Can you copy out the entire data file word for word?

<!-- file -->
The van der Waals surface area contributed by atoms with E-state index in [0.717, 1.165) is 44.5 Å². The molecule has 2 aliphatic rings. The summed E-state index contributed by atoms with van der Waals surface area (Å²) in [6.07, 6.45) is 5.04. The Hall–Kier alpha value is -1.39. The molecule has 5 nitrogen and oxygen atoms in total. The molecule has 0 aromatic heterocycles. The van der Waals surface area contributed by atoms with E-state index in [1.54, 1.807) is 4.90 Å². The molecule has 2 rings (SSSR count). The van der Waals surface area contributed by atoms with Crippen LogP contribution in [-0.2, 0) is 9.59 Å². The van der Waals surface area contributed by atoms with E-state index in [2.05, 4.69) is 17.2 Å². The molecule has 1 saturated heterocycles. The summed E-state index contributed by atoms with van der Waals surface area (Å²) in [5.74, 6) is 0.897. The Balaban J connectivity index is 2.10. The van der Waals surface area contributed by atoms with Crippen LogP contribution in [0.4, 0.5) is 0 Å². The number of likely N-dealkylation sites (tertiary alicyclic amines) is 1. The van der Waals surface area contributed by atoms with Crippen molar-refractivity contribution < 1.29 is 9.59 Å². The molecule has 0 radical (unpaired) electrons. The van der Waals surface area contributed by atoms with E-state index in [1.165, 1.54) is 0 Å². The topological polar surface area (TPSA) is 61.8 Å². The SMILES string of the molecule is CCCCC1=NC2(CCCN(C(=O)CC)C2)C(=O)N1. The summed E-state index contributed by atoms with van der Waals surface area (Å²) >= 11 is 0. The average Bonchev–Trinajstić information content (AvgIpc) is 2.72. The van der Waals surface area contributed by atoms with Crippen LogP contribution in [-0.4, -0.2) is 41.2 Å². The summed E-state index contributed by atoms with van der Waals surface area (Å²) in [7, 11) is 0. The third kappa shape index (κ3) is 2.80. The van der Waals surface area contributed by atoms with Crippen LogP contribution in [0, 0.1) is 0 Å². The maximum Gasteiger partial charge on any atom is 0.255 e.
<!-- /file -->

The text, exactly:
The van der Waals surface area contributed by atoms with E-state index in [0.717, 1.165) is 44.5 Å². The molecule has 2 aliphatic rings. The summed E-state index contributed by atoms with van der Waals surface area (Å²) in [6.07, 6.45) is 5.04. The Hall–Kier alpha value is -1.39. The molecule has 5 nitrogen and oxygen atoms in total. The molecule has 0 aromatic heterocycles. The van der Waals surface area contributed by atoms with E-state index in [1.54, 1.807) is 4.90 Å². The molecule has 2 rings (SSSR count). The van der Waals surface area contributed by atoms with Crippen LogP contribution in [-0.2, 0) is 9.59 Å². The van der Waals surface area contributed by atoms with E-state index in [2.05, 4.69) is 17.2 Å². The molecule has 1 saturated heterocycles. The summed E-state index contributed by atoms with van der Waals surface area (Å²) in [5.74, 6) is 0.897. The Balaban J connectivity index is 2.10. The van der Waals surface area contributed by atoms with Crippen LogP contribution in [0.4, 0.5) is 0 Å². The number of likely N-dealkylation sites (tertiary alicyclic amines) is 1. The van der Waals surface area contributed by atoms with Crippen molar-refractivity contribution < 1.29 is 9.59 Å². The molecule has 0 radical (unpaired) electrons. The van der Waals surface area contributed by atoms with E-state index in [1.165, 1.54) is 0 Å². The topological polar surface area (TPSA) is 61.8 Å². The SMILES string of the molecule is CCCCC1=NC2(CCCN(C(=O)CC)C2)C(=O)N1. The summed E-state index contributed by atoms with van der Waals surface area (Å²) >= 11 is 0. The average Bonchev–Trinajstić information content (AvgIpc) is 2.72. The van der Waals surface area contributed by atoms with Crippen LogP contribution in [-0.4, -0.2) is 41.2 Å². The summed E-state index contributed by atoms with van der Waals surface area (Å²) in [7, 11) is 0. The third kappa shape index (κ3) is 2.80. The van der Waals surface area contributed by atoms with Crippen LogP contribution in [0, 0.1) is 0 Å². The maximum Gasteiger partial charge on any atom is 0.255 e.